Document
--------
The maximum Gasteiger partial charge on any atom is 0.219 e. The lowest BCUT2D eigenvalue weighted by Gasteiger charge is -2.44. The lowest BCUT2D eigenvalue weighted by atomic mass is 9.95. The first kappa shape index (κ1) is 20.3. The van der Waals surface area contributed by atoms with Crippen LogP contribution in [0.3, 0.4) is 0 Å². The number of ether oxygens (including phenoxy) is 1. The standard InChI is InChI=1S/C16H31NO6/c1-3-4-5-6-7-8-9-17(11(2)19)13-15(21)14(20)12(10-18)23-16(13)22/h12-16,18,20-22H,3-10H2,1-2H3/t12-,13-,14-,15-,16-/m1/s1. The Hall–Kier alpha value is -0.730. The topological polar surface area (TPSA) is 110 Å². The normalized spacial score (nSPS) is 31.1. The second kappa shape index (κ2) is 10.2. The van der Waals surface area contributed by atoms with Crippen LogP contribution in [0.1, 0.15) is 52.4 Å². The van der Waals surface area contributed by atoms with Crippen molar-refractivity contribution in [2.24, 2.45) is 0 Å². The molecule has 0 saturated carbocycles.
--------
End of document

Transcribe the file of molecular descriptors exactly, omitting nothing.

The maximum Gasteiger partial charge on any atom is 0.219 e. The lowest BCUT2D eigenvalue weighted by Gasteiger charge is -2.44. The lowest BCUT2D eigenvalue weighted by atomic mass is 9.95. The first kappa shape index (κ1) is 20.3. The van der Waals surface area contributed by atoms with Crippen LogP contribution in [0.3, 0.4) is 0 Å². The number of ether oxygens (including phenoxy) is 1. The standard InChI is InChI=1S/C16H31NO6/c1-3-4-5-6-7-8-9-17(11(2)19)13-15(21)14(20)12(10-18)23-16(13)22/h12-16,18,20-22H,3-10H2,1-2H3/t12-,13-,14-,15-,16-/m1/s1. The Hall–Kier alpha value is -0.730. The topological polar surface area (TPSA) is 110 Å². The normalized spacial score (nSPS) is 31.1. The second kappa shape index (κ2) is 10.2. The van der Waals surface area contributed by atoms with Crippen LogP contribution in [0.1, 0.15) is 52.4 Å². The van der Waals surface area contributed by atoms with Crippen molar-refractivity contribution in [2.24, 2.45) is 0 Å². The molecule has 0 saturated carbocycles.